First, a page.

Over the years TVEMF has put on a number of events in conjunction with other organisations. I think the first one was in the early 1990s when we joined forces with the Historical Dance Society to perform excerpts from the Mask of Squires. Then there were a few events in Oxford held jointly with MEMF and of course more recently the series, mostly in Waltham Abbey, with EEMF. They have also been a couple of Inter-For a events involving wider participation to allow more elaborate works to be performed. The most recent was in Nottingham - Handel's Saul, and in 1989 Philip Thorby directed a splendid weekend in Wolverhampton where we studied the 1589 Florentine Intermedii*. I was reminded of this latter event when on a weekend course with Peter Syrus at Knuston hall where we tackled works by Marenzio (who wrote music for two of the six intermedii) and Vecchi. Two composers I intend to seek out in future. I'm looking forward to Peter's TVEMF workshop on J.S. Bach and his ancestors on July 15th - we could use a few more lower voices if you are free.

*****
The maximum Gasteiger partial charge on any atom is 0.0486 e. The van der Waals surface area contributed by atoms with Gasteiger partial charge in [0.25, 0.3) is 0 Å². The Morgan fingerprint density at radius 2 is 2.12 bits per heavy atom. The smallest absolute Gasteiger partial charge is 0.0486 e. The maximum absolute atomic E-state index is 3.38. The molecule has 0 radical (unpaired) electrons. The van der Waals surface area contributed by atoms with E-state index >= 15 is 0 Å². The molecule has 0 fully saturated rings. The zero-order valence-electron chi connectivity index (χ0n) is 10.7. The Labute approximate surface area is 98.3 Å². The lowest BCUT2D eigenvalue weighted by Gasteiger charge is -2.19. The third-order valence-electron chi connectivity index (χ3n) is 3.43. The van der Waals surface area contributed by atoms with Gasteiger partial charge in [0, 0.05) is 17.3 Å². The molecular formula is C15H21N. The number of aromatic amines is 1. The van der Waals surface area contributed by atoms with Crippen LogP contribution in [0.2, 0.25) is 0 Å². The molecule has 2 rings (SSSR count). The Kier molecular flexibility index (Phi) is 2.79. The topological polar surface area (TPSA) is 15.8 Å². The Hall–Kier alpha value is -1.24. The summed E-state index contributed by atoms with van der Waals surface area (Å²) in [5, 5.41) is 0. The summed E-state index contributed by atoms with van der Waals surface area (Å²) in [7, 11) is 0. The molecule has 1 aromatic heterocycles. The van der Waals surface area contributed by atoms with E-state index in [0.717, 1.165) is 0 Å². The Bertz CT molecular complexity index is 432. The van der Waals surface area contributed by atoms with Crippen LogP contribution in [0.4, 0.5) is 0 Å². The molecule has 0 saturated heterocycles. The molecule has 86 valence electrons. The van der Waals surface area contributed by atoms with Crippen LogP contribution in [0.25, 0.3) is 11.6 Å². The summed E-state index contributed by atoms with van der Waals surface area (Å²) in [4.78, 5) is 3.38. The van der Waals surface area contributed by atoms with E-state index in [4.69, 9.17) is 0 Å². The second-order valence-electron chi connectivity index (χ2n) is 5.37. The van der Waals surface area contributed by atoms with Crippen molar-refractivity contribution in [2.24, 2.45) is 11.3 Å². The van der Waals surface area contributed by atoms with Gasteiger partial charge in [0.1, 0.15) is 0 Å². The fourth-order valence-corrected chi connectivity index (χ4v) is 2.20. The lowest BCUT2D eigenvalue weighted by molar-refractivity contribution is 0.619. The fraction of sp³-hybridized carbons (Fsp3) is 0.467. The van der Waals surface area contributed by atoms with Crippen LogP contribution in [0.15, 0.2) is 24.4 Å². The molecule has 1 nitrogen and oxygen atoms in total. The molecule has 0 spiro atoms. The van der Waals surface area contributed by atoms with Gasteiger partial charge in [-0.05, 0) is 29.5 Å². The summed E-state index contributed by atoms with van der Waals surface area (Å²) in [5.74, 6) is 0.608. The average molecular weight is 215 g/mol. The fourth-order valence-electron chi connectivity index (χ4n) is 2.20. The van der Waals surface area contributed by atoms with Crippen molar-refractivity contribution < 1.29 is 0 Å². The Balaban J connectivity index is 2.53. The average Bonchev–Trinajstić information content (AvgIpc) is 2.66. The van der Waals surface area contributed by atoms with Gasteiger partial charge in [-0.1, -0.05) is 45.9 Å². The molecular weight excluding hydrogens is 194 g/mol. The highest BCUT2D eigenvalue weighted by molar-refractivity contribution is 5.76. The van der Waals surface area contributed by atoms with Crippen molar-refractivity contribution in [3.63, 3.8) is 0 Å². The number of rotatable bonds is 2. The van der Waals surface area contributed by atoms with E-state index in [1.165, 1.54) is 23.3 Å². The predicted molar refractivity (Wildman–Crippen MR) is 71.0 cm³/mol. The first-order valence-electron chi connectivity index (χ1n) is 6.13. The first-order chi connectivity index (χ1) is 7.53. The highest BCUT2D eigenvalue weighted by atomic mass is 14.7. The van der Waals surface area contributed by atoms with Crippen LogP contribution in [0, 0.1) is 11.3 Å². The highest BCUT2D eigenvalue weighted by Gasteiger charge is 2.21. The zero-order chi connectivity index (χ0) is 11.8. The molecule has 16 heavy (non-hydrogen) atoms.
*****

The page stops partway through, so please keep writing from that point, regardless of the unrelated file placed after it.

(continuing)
The large-scale Inter-Fora events require a lot of effort to organise so don't expect another one for a while. The most recent EEMF/TVEMF event was in Cambridge, which was too far for me to go for a day's music but next year we plan to hold an event at Benslow in Hitchin, which is a bit more central and has good rail access.